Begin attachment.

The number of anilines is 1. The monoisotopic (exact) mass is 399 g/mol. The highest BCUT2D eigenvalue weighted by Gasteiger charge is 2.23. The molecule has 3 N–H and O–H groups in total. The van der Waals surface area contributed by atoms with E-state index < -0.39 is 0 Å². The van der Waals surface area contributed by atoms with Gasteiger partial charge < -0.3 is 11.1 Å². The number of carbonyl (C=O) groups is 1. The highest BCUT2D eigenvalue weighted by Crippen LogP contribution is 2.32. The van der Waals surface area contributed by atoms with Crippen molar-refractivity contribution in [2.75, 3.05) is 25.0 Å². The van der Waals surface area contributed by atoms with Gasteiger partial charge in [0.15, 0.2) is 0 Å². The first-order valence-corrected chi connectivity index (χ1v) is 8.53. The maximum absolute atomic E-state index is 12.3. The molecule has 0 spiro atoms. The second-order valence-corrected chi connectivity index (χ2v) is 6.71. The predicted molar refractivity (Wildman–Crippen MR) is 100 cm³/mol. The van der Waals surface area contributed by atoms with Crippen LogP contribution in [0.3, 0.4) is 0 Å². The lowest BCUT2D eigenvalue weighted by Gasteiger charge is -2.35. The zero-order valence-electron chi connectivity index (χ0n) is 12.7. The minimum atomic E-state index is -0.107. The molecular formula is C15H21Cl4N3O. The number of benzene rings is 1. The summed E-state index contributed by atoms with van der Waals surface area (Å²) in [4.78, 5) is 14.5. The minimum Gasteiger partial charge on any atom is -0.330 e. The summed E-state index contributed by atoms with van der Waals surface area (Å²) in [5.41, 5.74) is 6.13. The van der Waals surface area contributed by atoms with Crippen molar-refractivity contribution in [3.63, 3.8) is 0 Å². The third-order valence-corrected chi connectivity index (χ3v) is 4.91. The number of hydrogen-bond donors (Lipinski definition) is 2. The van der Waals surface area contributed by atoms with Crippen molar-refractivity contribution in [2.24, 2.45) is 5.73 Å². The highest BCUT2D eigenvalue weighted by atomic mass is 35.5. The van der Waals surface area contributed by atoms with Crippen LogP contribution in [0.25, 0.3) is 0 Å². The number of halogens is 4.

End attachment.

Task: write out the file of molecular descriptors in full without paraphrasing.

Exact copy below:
The number of anilines is 1. The monoisotopic (exact) mass is 399 g/mol. The highest BCUT2D eigenvalue weighted by Gasteiger charge is 2.23. The molecule has 3 N–H and O–H groups in total. The van der Waals surface area contributed by atoms with E-state index < -0.39 is 0 Å². The van der Waals surface area contributed by atoms with Gasteiger partial charge < -0.3 is 11.1 Å². The number of carbonyl (C=O) groups is 1. The highest BCUT2D eigenvalue weighted by Crippen LogP contribution is 2.32. The van der Waals surface area contributed by atoms with Crippen molar-refractivity contribution in [2.75, 3.05) is 25.0 Å². The van der Waals surface area contributed by atoms with Gasteiger partial charge in [0.15, 0.2) is 0 Å². The first-order valence-corrected chi connectivity index (χ1v) is 8.53. The maximum absolute atomic E-state index is 12.3. The molecule has 0 spiro atoms. The second-order valence-corrected chi connectivity index (χ2v) is 6.71. The predicted molar refractivity (Wildman–Crippen MR) is 100 cm³/mol. The van der Waals surface area contributed by atoms with Crippen LogP contribution in [0.3, 0.4) is 0 Å². The lowest BCUT2D eigenvalue weighted by Gasteiger charge is -2.35. The zero-order valence-electron chi connectivity index (χ0n) is 12.7. The minimum atomic E-state index is -0.107. The molecular formula is C15H21Cl4N3O. The number of benzene rings is 1. The summed E-state index contributed by atoms with van der Waals surface area (Å²) in [4.78, 5) is 14.5. The minimum Gasteiger partial charge on any atom is -0.330 e. The summed E-state index contributed by atoms with van der Waals surface area (Å²) in [5.41, 5.74) is 6.13. The van der Waals surface area contributed by atoms with Crippen molar-refractivity contribution in [3.63, 3.8) is 0 Å². The third-order valence-corrected chi connectivity index (χ3v) is 4.91. The number of hydrogen-bond donors (Lipinski definition) is 2. The van der Waals surface area contributed by atoms with Crippen molar-refractivity contribution in [2.24, 2.45) is 5.73 Å². The highest BCUT2D eigenvalue weighted by atomic mass is 35.5. The van der Waals surface area contributed by atoms with Crippen LogP contribution in [0.25, 0.3) is 0 Å². The number of halogens is 4.